Why did you start BJJ?
I had wanted to box, but after doing it for 1-2 months I discovered I was terrible at it and kept getting injured! I still wanted an alternative to working out at the gym ‘lifting weights and doing cardio’, so my best friend Roy Duquette turned me on to ‘Groundwrestling’. I started with Sambo, then moved onto BJJ shortly after.
How long ago?
I started BJJ in 2001.
What are the 3 most important things BJJ has taught you?
This question is too profound. I am having a hard time thinking about my best answers!
- Nothing worthwhile in life is ever easy.
- Never underestimate who you are working with, you can learn something from everyone.
- If there is too much resistance felt going after something, there’s a good chance there is a better way to do it.
One more: You are how you train.
What do you enjoy about teaching?
I think I most enjoy seeing other people succeed. Most people don’t start BJJ thinking they will automatically be good. I certainly didn’t. There can be a lot of trepidation over how their training will go. Being able to teach a student movements that are completely foreign to their body, to teach them to trust themselves and how to develop trust with a partner is really something special!
What is your outside profession?
Believe it or not, I do have other jobs! I work in consulting outside of owning/operating PBJJ. I work with a very select team in the field of Peak Performance. It’s fascinating work, and much of what I come across or learn can be applied to how I choose to teach our classes or cultivate our culture at the school. I feel very fortunate to enjoy my work so much.
Additionally, I operate another small BJJ business called Groundswell Grappling Concepts with 2 other well-known BJJ figures. We started out marketing primarily to women, but now offer co-ed services! We consult and lead single/multi-day BJJ camps around the country. Our services are careful to integrate a student’s technical training and personal development. These 2 things really go hand in hand when you commit to training long term, but we often neglect or don’t acknowledge the latter. Over the years we feel we’ve had the privilege of meeting so many awesome individuals and communities self-actualizing through BJJ!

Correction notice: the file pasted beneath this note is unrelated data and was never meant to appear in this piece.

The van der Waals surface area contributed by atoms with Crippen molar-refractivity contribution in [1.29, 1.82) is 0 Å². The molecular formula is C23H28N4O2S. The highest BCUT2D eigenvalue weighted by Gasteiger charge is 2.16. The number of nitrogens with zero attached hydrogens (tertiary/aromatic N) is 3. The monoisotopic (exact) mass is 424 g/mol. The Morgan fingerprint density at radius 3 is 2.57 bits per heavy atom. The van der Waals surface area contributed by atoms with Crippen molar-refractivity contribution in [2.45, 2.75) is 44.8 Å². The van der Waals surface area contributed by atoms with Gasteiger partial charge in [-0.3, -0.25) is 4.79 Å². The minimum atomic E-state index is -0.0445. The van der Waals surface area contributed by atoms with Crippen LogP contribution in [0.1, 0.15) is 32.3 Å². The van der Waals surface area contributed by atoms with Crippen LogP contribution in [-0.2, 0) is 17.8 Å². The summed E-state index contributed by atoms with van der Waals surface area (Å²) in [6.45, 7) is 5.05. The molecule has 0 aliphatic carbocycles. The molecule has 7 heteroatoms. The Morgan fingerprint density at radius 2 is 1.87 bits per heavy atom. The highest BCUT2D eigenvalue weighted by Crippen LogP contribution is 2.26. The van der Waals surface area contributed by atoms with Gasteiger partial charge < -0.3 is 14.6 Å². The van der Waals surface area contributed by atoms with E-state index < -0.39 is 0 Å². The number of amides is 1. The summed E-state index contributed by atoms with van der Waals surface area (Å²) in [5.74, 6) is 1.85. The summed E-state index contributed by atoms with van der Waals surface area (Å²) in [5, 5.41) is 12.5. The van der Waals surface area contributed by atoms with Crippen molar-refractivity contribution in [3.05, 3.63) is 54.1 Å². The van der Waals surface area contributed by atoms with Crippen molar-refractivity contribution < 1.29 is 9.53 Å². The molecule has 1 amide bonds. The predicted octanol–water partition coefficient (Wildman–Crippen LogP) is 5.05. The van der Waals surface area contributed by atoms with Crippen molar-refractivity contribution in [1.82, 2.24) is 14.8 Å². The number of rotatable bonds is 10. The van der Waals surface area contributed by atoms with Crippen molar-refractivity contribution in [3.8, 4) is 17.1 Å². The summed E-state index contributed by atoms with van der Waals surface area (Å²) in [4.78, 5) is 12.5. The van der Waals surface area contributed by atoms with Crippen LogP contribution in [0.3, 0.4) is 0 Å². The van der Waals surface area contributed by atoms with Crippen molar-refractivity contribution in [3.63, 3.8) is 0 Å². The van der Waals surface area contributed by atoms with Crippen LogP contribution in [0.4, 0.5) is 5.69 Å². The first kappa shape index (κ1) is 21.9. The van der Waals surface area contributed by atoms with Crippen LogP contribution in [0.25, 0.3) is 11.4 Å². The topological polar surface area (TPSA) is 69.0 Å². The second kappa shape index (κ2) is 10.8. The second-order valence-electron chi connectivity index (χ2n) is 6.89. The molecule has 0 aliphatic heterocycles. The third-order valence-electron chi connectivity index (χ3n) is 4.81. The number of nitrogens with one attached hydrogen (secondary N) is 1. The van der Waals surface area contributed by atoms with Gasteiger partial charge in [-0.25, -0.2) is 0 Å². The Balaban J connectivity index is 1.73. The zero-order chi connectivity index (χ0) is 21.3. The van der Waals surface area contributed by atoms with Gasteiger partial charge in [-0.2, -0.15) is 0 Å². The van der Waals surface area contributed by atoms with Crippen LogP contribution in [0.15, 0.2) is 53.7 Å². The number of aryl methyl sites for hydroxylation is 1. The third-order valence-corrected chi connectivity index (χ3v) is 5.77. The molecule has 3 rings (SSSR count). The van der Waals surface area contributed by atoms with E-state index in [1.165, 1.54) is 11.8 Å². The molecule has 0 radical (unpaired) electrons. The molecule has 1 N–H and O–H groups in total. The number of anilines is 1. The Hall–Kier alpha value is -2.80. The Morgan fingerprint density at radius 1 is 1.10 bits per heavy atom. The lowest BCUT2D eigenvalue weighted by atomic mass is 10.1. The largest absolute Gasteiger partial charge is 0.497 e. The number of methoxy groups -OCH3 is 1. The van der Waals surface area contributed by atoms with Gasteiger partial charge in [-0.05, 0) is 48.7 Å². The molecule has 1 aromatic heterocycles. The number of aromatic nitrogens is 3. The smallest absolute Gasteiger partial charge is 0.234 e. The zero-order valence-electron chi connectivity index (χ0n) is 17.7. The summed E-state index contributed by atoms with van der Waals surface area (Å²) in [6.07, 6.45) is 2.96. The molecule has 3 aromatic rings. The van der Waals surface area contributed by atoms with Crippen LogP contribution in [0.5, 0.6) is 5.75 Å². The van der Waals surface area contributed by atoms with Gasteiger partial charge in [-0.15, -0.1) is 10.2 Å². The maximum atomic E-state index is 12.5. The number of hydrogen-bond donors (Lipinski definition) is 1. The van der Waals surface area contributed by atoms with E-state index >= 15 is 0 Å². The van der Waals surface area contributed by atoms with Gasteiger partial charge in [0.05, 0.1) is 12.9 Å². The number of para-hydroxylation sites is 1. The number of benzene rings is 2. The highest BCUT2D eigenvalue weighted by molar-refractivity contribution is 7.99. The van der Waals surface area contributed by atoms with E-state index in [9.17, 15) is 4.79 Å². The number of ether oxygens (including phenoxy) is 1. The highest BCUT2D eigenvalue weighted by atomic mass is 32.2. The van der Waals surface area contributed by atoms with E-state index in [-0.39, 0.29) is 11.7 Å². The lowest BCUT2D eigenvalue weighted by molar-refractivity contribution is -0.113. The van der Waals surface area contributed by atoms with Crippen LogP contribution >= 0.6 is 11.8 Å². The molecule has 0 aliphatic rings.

Oh, and I’m a full-time mother of 2…that by far is the most exhausting job! I have to be on call all the time, and I don’t get paid overtime. Who would’ve thought?
Goals for the future?
Somewhere down the tunnel of time, I would like to get back to dedicating more time for myself. Before professional ventures and family came along, my life was all about me. lol. I don’t think I really knew how much time I was allowed to spend developing myself, but now, I am painfully reminded of how much time I don’t have. As a business owner, mother, teacher, consultant – a lot of people rely on me or come to me with their needs. I try to share and guide with what I know. I rarely get the chance to be a student these days, to be a receiver and to explore with no expectation or obligation. I’d like to carve out a few hours each week just for myself so I can continue to learn whatever strikes my curiosity. Being a student in life is important.
Finish this sentence: If I knew then what I know now about BJJ, I would …
…have treated myself a little better and had better self-esteem. Both physically and mentally, I pushed myself through moments that have left me a little scarred. There are some old chronic injuries that can compromise my quality of life day to day that probably could have been avoided if I was kinder to myself. There are also some people who I encountered along the way that taught me some terrible lessons in life who I wished I had stood up to earlier. You must teach people how to treat you. Ultimately I imagine I wouldn’t be who I am without these incidences, but some of them were very hard on me. Either way, these lessons have help me formulate my ideas about what sort of environment I’d like to maintain at PBJJ.
If you could meet anyone in the world/history, who would it be and what would you ask them?
Ugh, I literally have a good answer for this every week, but it changes. Hm. I suppose I’d have to ask myself if there has been a continuous influence in my life. Prior to moving to the East Coast in 1999 (first time), I had read Paulo Coelho’s The Alchemist. It had a heavy effect on me at the time, and I attribute that book to helping me choose how I live my life today. I’ve gifted it to more people than I can remember, and I always keep a copy of it around.
What is your favorite candy/bar and why?
Canadian Kit Kats. They are superior. Made by Nestle (not Hershey’s), much creamier, and not so sickeningly sweet!